<i> Times Film Critic</i>

In “The Untouchables” (citywide), director Brian De Palma serves up a moral dilemma, 1930s style: Can a very, very good man--Eliot Ness--battle a very, very evil one--Al Capone--without sinking to his opponent’s level of corruption?

It’s a juicy premise with moral shadings that might be expected to intrigue playwright/screenwriter David Mamet (“Glengary Glen Ross,” “The Verdict”). And it’s an overripe, operatic period in American corruption that would seem to be a natural for “Scarface’s” De Palma.

For the record:

12:00 a.m. June 10, 1987 FOR THE RECORD
Los Angeles Times Wednesday June 10, 1987 Home Edition Calendar Part 6 Page 4 Column 1 Entertainment Desk 1 inches; 31 words Type of Material: Correction
In a film review of “The Untouchables” last Wednesday and a television column on the film and TV series on Monday, it was erroneously stated that Eliot Ness committed suicide.
In fact, Ness died May 16, 1957, of a heart attack.

Sure enough, “The Untouchables” has a great look; two big action set-pieces and a pair of performances by old-pro smoothies, Sean Connery and Robert De Niro, which might be reward enough for moviegoers tired of the jangling assault of current movies. But those are its pluses.


What you never get from “The Untouchables” is the sense of cumulative corrosion that must have overcome Ness, whose life was more complex than the film makers hint at. Mamet does little to characterize men on either side of the law--only the white-suited Frank Nitti (Billy Drago) stands out in Capone’s gang, and Ness’ nine hand-picked good guys have been reduced to three: Connery, Andy Garcia and Charles Martin Smith, Chicago cops and/or accountants who can inexplicably ride horses like John Wayne and shoot like Sgt. York.

It’s easy to believe that De Palma’s heart isn’t with his straight-Arrow-collar hero Ness (Kevin Costner), who has a boring wife, a boring house, an adorably boring child and a private life so stultifyingly dull you suspect De Palma/Mamet of sly satire and brace yourself for the kicker that never comes. (The wife, child and home life are all fictitious anyway--you might think that if the film makers were going to go to the trouble of making up characters, they might have put a little life in them.)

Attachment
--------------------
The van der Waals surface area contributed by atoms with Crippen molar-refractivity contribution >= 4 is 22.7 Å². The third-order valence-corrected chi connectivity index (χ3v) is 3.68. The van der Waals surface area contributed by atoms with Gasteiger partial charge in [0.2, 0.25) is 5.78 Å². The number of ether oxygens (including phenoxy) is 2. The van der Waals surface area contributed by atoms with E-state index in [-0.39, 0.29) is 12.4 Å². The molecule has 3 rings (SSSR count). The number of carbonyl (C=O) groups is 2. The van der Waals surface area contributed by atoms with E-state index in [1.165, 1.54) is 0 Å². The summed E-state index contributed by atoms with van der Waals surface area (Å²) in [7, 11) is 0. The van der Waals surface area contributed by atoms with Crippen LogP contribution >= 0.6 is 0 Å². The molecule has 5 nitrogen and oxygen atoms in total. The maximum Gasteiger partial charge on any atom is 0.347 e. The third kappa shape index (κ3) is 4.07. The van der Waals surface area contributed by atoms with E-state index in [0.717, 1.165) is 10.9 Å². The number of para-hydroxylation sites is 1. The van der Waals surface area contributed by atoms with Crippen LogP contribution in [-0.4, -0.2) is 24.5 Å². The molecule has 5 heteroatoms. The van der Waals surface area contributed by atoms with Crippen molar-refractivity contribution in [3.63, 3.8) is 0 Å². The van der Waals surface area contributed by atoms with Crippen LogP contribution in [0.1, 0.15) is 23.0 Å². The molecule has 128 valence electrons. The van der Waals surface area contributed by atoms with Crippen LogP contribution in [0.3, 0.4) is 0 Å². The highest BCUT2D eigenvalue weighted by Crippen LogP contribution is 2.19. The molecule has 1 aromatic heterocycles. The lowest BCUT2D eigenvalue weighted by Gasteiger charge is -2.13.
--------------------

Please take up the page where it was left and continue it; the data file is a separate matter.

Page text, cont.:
From the evidence of his past movies, this good, dull straitjacket within which Kevin Costner operates doesn’t seem to be his fault. He had a devilish, steal-the-film flair in “Silverado,” and he was interesting even when the movie wasn’t in “American Flyer.” As the dead-central character of “The Big Chill,” only Costner’s cuff links showed and even they were more interesting than Eliot Ness.

It’s the moments with Sean Connery, as the disillusioned, dryly knowledgeable Irish street cop who will become Ness’s profane father-figure, or the even briefer moments with the flamboyant, murderous Capone, that seem to get the movie’s real juice.

Lumpish again (you begin to worry for De Niro’s heart with all his adding and shedding weight), and icily murderous when he needs to be, De Niro’s very brief scenes give the movie its rare and very needed feelings of danger, and its rare shafts of humor.

Capone’s surroundings seem, in memory, to be all marble or gilt or malachite--the trappings of a Roman senator. You can understand how the Chicago press ate up his pronouncements, given so freely and so regally from the steps of the Lexington Hotel. Given the choice between Ness, and his rallying cry of “Let’s do some good,” and the lurid, quotable corruption that was Capone, you can feel De Palma moving toward the man with the heat, too.

(Director De Palma also fell into those larcenous Chicago ways with a vengeance: The sequence that will probably be remembered longest in “The Untouchables” is its baby-carriage-on-the-steps shoot-out. As any film student will be quick to tell you, it’s a scene that’s already stood a 52-year test of time. It’s a liberal borrowing of the great Odessa steps montage from Sergei Eisenstein’s masterly “The Battleship Potemkin.” The Eisenstein version, however, moves ; De Palma’s lumbers, redundant and reverential.)

“The Untouchables’ ” technical side is exemplary, however. In particular there are the production designs of Patrizia von Brandenstein; Stephen H. Burum’s camerawork, both fanciful and realistic; the costuming of Marilyn Vance and Richard Bruno and Jerry Greenberg’s editing.


In telling his fairy tale with real characters, De Palma has touched the truth only occasionally. Yes, Capone was indeed a victim of the tax man. No, Frank Nitti did not meet death with a “Vertigo”-like Hitchcock flair. In fact, Nitti--like Ness--was a suicide. The shock is how gray and undifferentiated most of these wild men have become.

Ness, a suicide. There’s a story with an almost Greek ring to it. Where, under his stainless-steel incorruptibility, was Ness’ gnawing flaw? To Mamet and De Palma, goodness and dullness seem inseparable. The film makers have labored long to create a character as monotonous as Robert Stack’s television Ness. (The film’s R rating is for language and both general and specific acts of violence.)

It’s strange that in this somber inspection of moral fiber and what causes it to fray, De Palma couldn’t have made his hero at least as interesting as his villain, and both of them at least as complicated as they were in life.

‘THE UNTOUCHABLES’ A Paramount Pictures release. Producer Art Linson. Director Brian De Palma. Script David Mamet. Camera Stephen H. Burum. Editor Jerry Greenberg. Visual consultant/production designer Patrizia von Brandenstein. Art director William A. Elliott. Music Ennio Morricone. With Kevin Costner, Robert De Niro, Sean Connery, Charles Martin Smith, Andy Garcia, Patricia Clarkson, Billy Drago, Vito D’Ambrosio.

Running time: 1 hour, 59 minutes.

MPAA-rated: R (persons under 17 must be accompanied by parent or adult guardian).

4 lines of 14p to cover both: ness above, and capone right